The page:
Our chicken coop is over 20 years old. My dad built it for me when I was 13 after I lost my first flock of chickens to a predator attack. After I married my husband Zach, we moved out of my parent’s house and took the coop with us. It was quite an endeavor to disassemble it piece by piece, and then label each piece and reassemble it at our new home.
Once it landed, we added a wing on the left side and gave it a new coat of paint to match our red goat barn. (To read more: Moving the Coop, 40 Chickens, 40 Miles West.)
Over the years, the chicken coop has gone through many transformations depending on what my plans are for the flock. We’ve torn down walls, built separation pens and I think finally we have a set up that I’m really pleased with.
The thing I like most about this set up is that it utilizes one building but holds several separate living areas. That way I can separate breeds for breeding, or young chickens after they leave the brooder but before they join the main flock.
The inside of the coop is separated by framed walls with chicken wire dividing each section in two. The wing holds two separate breeds with their own run.
We built the runs our of treated lumber painted white and chicken wire. Each of the runs has a door to the outside and a door to the other runs.
This makes feeding and watering very easy.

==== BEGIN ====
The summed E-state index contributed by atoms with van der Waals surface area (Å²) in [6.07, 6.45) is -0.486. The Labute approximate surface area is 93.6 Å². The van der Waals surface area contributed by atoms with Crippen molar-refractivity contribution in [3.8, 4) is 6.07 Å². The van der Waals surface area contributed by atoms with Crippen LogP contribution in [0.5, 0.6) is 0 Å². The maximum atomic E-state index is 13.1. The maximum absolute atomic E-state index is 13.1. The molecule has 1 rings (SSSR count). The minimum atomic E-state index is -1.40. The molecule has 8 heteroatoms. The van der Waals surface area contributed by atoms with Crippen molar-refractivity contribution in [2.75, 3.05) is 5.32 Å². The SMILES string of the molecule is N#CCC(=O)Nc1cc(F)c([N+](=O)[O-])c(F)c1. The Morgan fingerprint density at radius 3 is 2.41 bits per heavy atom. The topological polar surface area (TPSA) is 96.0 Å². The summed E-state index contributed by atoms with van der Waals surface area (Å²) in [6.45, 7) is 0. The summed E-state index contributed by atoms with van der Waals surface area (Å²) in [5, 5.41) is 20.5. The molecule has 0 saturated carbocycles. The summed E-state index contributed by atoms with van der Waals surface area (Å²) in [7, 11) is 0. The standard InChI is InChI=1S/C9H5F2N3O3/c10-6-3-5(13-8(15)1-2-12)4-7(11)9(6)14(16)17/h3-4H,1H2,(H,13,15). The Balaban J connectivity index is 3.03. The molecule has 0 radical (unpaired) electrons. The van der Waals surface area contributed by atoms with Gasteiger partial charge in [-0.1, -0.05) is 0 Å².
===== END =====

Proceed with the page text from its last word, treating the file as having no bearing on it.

We also cut the main coop in half to provide an area for storage.
This keeps the chickens off of their food bins and supplies. It also saves me trips across the yard to the main barn where we used to keep the chicken supplies, which was annoying.
(That chair is my chicken watching chair.)
I like that I also have an area dedicated to brooding. I made a new rule…no more brooding chickens in the house! I hate the dust that it creates.
I have two brooders and a bin and scoop dedicated to grower food. My next goal is to order some fire-proof brooder heaters.
I like this set up so much that we have plans to build another wing this fall. Below are the plans for how it will be set up and the breeds that I’d like to raise. We are in the process of becoming NPIP Certified and I’d like to be able to keep the breeding lines pure without having to separate roosters etc. (To learn more about getting your flock NPIP Certified check out my NPIP series over at Homestead Hustle.)
Things that I will keep with this addition is the Dutch door feature. I love that this gives me the ability to look in the coop while still having a barrier to stop chickens from escaping.
We also have this additional holding pen outside the coop. Right now it is housing our Easter Egger roosters so I can introduce my French Black Copper Maran roosters to the EE hens. This will give me Olive Egger chicks.
This coop will be getting a paint job to match the other red outbuildings.